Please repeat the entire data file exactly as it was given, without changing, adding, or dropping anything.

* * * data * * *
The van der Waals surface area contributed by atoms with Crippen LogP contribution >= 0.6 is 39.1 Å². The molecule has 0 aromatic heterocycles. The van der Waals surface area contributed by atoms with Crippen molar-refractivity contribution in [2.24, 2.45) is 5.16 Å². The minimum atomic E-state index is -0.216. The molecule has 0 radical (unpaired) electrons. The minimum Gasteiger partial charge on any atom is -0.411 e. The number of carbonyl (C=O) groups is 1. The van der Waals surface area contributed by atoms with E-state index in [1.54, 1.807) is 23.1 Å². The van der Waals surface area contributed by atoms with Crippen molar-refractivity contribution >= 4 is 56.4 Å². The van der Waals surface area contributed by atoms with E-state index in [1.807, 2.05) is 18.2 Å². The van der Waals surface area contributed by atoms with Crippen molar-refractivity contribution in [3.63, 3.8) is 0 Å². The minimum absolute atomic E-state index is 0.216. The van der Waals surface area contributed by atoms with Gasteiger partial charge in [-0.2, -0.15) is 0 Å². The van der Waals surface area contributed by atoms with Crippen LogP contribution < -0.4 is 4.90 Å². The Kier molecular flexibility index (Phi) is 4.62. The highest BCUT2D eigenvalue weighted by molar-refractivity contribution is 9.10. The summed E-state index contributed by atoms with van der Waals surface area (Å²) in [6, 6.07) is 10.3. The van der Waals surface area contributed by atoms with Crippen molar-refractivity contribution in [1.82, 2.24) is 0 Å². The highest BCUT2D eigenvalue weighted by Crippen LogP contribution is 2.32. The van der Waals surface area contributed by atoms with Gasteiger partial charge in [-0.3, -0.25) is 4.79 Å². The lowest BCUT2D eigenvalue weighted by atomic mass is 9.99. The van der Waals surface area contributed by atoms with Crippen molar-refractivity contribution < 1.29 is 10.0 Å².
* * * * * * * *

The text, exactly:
The van der Waals surface area contributed by atoms with Crippen LogP contribution >= 0.6 is 39.1 Å². The molecule has 0 aromatic heterocycles. The van der Waals surface area contributed by atoms with Crippen molar-refractivity contribution in [2.24, 2.45) is 5.16 Å². The minimum atomic E-state index is -0.216. The molecule has 0 radical (unpaired) electrons. The minimum Gasteiger partial charge on any atom is -0.411 e. The number of carbonyl (C=O) groups is 1. The van der Waals surface area contributed by atoms with E-state index in [1.54, 1.807) is 23.1 Å². The van der Waals surface area contributed by atoms with Crippen molar-refractivity contribution >= 4 is 56.4 Å². The van der Waals surface area contributed by atoms with E-state index in [1.807, 2.05) is 18.2 Å². The van der Waals surface area contributed by atoms with Crippen molar-refractivity contribution in [3.63, 3.8) is 0 Å². The minimum absolute atomic E-state index is 0.216. The van der Waals surface area contributed by atoms with Gasteiger partial charge in [-0.2, -0.15) is 0 Å². The van der Waals surface area contributed by atoms with Crippen LogP contribution < -0.4 is 4.90 Å². The Kier molecular flexibility index (Phi) is 4.62. The highest BCUT2D eigenvalue weighted by molar-refractivity contribution is 9.10. The summed E-state index contributed by atoms with van der Waals surface area (Å²) in [6, 6.07) is 10.3. The van der Waals surface area contributed by atoms with Crippen molar-refractivity contribution in [1.82, 2.24) is 0 Å². The highest BCUT2D eigenvalue weighted by Crippen LogP contribution is 2.32. The van der Waals surface area contributed by atoms with Gasteiger partial charge in [-0.3, -0.25) is 4.79 Å². The lowest BCUT2D eigenvalue weighted by atomic mass is 9.99. The van der Waals surface area contributed by atoms with Crippen molar-refractivity contribution < 1.29 is 10.0 Å².